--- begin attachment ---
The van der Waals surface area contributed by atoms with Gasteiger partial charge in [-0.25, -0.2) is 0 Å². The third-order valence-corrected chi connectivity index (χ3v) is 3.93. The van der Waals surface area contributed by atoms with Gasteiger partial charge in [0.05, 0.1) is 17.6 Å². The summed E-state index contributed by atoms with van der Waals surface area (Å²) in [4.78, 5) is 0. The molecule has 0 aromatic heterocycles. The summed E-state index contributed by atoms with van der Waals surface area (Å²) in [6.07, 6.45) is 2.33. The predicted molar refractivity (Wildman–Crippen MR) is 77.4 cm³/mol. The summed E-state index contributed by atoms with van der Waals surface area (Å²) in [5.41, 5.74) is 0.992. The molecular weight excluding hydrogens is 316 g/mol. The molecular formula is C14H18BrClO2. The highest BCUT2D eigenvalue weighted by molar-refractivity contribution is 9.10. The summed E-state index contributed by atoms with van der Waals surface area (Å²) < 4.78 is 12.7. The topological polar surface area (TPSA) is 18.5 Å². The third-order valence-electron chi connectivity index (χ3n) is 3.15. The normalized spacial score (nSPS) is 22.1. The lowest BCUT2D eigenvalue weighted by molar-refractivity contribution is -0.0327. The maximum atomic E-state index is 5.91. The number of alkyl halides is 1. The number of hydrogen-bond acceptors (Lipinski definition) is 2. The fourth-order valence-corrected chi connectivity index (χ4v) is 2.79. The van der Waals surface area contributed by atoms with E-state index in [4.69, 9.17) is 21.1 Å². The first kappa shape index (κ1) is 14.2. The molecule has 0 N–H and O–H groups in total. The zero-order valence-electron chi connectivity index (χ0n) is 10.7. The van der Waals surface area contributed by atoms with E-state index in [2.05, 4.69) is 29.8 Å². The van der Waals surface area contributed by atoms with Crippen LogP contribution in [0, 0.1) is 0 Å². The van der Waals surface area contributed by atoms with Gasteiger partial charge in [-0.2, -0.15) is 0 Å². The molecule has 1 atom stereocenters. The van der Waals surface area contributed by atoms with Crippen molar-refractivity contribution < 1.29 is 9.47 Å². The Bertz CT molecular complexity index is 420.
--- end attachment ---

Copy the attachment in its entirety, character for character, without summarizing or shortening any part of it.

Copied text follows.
The van der Waals surface area contributed by atoms with Gasteiger partial charge in [-0.25, -0.2) is 0 Å². The third-order valence-corrected chi connectivity index (χ3v) is 3.93. The van der Waals surface area contributed by atoms with Gasteiger partial charge in [0.05, 0.1) is 17.6 Å². The summed E-state index contributed by atoms with van der Waals surface area (Å²) in [4.78, 5) is 0. The molecule has 0 aromatic heterocycles. The summed E-state index contributed by atoms with van der Waals surface area (Å²) in [6.07, 6.45) is 2.33. The predicted molar refractivity (Wildman–Crippen MR) is 77.4 cm³/mol. The summed E-state index contributed by atoms with van der Waals surface area (Å²) in [5.41, 5.74) is 0.992. The molecular weight excluding hydrogens is 316 g/mol. The molecular formula is C14H18BrClO2. The highest BCUT2D eigenvalue weighted by molar-refractivity contribution is 9.10. The summed E-state index contributed by atoms with van der Waals surface area (Å²) < 4.78 is 12.7. The topological polar surface area (TPSA) is 18.5 Å². The third-order valence-electron chi connectivity index (χ3n) is 3.15. The normalized spacial score (nSPS) is 22.1. The lowest BCUT2D eigenvalue weighted by molar-refractivity contribution is -0.0327. The maximum atomic E-state index is 5.91. The number of alkyl halides is 1. The number of hydrogen-bond acceptors (Lipinski definition) is 2. The fourth-order valence-corrected chi connectivity index (χ4v) is 2.79. The van der Waals surface area contributed by atoms with E-state index in [4.69, 9.17) is 21.1 Å². The first kappa shape index (κ1) is 14.2. The molecule has 0 N–H and O–H groups in total. The zero-order valence-electron chi connectivity index (χ0n) is 10.7. The van der Waals surface area contributed by atoms with E-state index in [2.05, 4.69) is 29.8 Å². The van der Waals surface area contributed by atoms with Crippen LogP contribution in [0, 0.1) is 0 Å². The van der Waals surface area contributed by atoms with Gasteiger partial charge in [-0.2, -0.15) is 0 Å². The molecule has 1 atom stereocenters. The van der Waals surface area contributed by atoms with Crippen molar-refractivity contribution < 1.29 is 9.47 Å². The Bertz CT molecular complexity index is 420.